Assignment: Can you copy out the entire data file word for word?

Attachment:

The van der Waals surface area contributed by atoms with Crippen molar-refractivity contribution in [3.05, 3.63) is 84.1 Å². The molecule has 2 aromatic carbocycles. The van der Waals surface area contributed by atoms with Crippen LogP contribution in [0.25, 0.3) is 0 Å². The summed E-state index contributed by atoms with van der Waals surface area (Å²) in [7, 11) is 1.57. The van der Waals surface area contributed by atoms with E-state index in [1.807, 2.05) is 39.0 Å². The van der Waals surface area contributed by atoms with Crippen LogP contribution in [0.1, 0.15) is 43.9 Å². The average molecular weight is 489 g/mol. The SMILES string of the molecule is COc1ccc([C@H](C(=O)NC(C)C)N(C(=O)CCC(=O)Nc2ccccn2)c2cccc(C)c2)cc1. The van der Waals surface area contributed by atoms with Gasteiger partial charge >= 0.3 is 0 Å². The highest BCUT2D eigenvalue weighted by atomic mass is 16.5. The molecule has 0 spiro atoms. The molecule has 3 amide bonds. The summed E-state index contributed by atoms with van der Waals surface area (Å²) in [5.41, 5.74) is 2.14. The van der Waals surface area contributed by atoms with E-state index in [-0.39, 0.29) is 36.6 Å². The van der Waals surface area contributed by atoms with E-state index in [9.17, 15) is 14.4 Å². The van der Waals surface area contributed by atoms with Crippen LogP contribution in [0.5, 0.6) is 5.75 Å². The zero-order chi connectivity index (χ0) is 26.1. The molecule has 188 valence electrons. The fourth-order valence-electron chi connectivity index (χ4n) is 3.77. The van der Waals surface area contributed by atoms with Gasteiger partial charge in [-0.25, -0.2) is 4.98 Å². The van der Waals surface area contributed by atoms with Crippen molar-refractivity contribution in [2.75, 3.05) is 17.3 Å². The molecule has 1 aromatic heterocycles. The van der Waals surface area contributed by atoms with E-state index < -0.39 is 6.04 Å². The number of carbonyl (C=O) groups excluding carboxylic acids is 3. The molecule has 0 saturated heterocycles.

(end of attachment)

The van der Waals surface area contributed by atoms with Crippen molar-refractivity contribution in [3.05, 3.63) is 84.1 Å². The molecule has 2 aromatic carbocycles. The van der Waals surface area contributed by atoms with Crippen LogP contribution in [0.25, 0.3) is 0 Å². The summed E-state index contributed by atoms with van der Waals surface area (Å²) in [7, 11) is 1.57. The van der Waals surface area contributed by atoms with E-state index in [1.807, 2.05) is 39.0 Å². The van der Waals surface area contributed by atoms with Crippen LogP contribution in [0.1, 0.15) is 43.9 Å². The average molecular weight is 489 g/mol. The SMILES string of the molecule is COc1ccc([C@H](C(=O)NC(C)C)N(C(=O)CCC(=O)Nc2ccccn2)c2cccc(C)c2)cc1. The van der Waals surface area contributed by atoms with Gasteiger partial charge >= 0.3 is 0 Å². The highest BCUT2D eigenvalue weighted by atomic mass is 16.5. The molecule has 0 spiro atoms. The molecule has 3 amide bonds. The summed E-state index contributed by atoms with van der Waals surface area (Å²) in [5.41, 5.74) is 2.14. The van der Waals surface area contributed by atoms with E-state index in [-0.39, 0.29) is 36.6 Å². The van der Waals surface area contributed by atoms with E-state index in [9.17, 15) is 14.4 Å². The van der Waals surface area contributed by atoms with Crippen LogP contribution in [0.5, 0.6) is 5.75 Å². The zero-order chi connectivity index (χ0) is 26.1. The molecule has 188 valence electrons. The fourth-order valence-electron chi connectivity index (χ4n) is 3.77. The van der Waals surface area contributed by atoms with Gasteiger partial charge in [-0.25, -0.2) is 4.98 Å². The van der Waals surface area contributed by atoms with Crippen molar-refractivity contribution in [2.75, 3.05) is 17.3 Å². The molecule has 1 aromatic heterocycles. The van der Waals surface area contributed by atoms with E-state index < -0.39 is 6.04 Å². The number of carbonyl (C=O) groups excluding carboxylic acids is 3. The molecule has 0 saturated heterocycles.